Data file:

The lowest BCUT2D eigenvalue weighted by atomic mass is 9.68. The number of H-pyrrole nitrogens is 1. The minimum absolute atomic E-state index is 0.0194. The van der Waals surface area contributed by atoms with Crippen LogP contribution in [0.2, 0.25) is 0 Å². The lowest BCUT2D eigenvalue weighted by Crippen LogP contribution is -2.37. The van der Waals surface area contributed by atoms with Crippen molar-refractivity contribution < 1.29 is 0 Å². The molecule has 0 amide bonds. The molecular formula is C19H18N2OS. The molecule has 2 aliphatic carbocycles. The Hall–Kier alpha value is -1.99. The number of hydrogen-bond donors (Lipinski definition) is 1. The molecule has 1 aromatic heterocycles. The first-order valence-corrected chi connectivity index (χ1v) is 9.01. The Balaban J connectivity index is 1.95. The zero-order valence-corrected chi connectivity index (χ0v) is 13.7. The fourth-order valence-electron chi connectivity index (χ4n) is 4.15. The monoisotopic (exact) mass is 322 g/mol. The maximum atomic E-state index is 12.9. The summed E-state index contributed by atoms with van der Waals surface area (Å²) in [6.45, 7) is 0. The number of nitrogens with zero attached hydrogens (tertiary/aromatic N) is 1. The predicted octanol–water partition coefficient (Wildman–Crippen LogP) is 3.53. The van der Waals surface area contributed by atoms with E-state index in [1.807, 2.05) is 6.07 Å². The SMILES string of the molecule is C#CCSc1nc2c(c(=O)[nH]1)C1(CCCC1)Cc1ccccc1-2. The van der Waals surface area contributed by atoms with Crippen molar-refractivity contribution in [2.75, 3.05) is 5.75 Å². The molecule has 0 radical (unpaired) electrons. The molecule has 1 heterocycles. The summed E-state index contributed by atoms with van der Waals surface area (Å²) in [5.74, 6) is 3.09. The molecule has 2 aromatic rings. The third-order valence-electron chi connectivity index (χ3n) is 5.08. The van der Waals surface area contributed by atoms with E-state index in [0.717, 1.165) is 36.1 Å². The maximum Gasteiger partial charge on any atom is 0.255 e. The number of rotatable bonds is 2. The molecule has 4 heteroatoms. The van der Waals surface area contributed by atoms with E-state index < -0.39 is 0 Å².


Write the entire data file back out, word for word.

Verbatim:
The lowest BCUT2D eigenvalue weighted by atomic mass is 9.68. The number of H-pyrrole nitrogens is 1. The minimum absolute atomic E-state index is 0.0194. The van der Waals surface area contributed by atoms with Crippen LogP contribution in [0.2, 0.25) is 0 Å². The lowest BCUT2D eigenvalue weighted by Crippen LogP contribution is -2.37. The van der Waals surface area contributed by atoms with Crippen molar-refractivity contribution < 1.29 is 0 Å². The molecule has 0 amide bonds. The molecular formula is C19H18N2OS. The molecule has 2 aliphatic carbocycles. The Hall–Kier alpha value is -1.99. The number of hydrogen-bond donors (Lipinski definition) is 1. The molecule has 1 aromatic heterocycles. The first-order valence-corrected chi connectivity index (χ1v) is 9.01. The Balaban J connectivity index is 1.95. The zero-order valence-corrected chi connectivity index (χ0v) is 13.7. The fourth-order valence-electron chi connectivity index (χ4n) is 4.15. The monoisotopic (exact) mass is 322 g/mol. The maximum atomic E-state index is 12.9. The summed E-state index contributed by atoms with van der Waals surface area (Å²) in [6.45, 7) is 0. The number of nitrogens with zero attached hydrogens (tertiary/aromatic N) is 1. The predicted octanol–water partition coefficient (Wildman–Crippen LogP) is 3.53. The van der Waals surface area contributed by atoms with E-state index in [1.807, 2.05) is 6.07 Å². The SMILES string of the molecule is C#CCSc1nc2c(c(=O)[nH]1)C1(CCCC1)Cc1ccccc1-2. The van der Waals surface area contributed by atoms with Crippen molar-refractivity contribution in [2.75, 3.05) is 5.75 Å². The molecule has 0 radical (unpaired) electrons. The molecule has 1 heterocycles. The summed E-state index contributed by atoms with van der Waals surface area (Å²) in [5.74, 6) is 3.09. The molecule has 2 aromatic rings. The third-order valence-electron chi connectivity index (χ3n) is 5.08. The van der Waals surface area contributed by atoms with E-state index in [0.717, 1.165) is 36.1 Å². The maximum Gasteiger partial charge on any atom is 0.255 e. The number of rotatable bonds is 2. The molecule has 4 heteroatoms. The van der Waals surface area contributed by atoms with E-state index < -0.39 is 0 Å².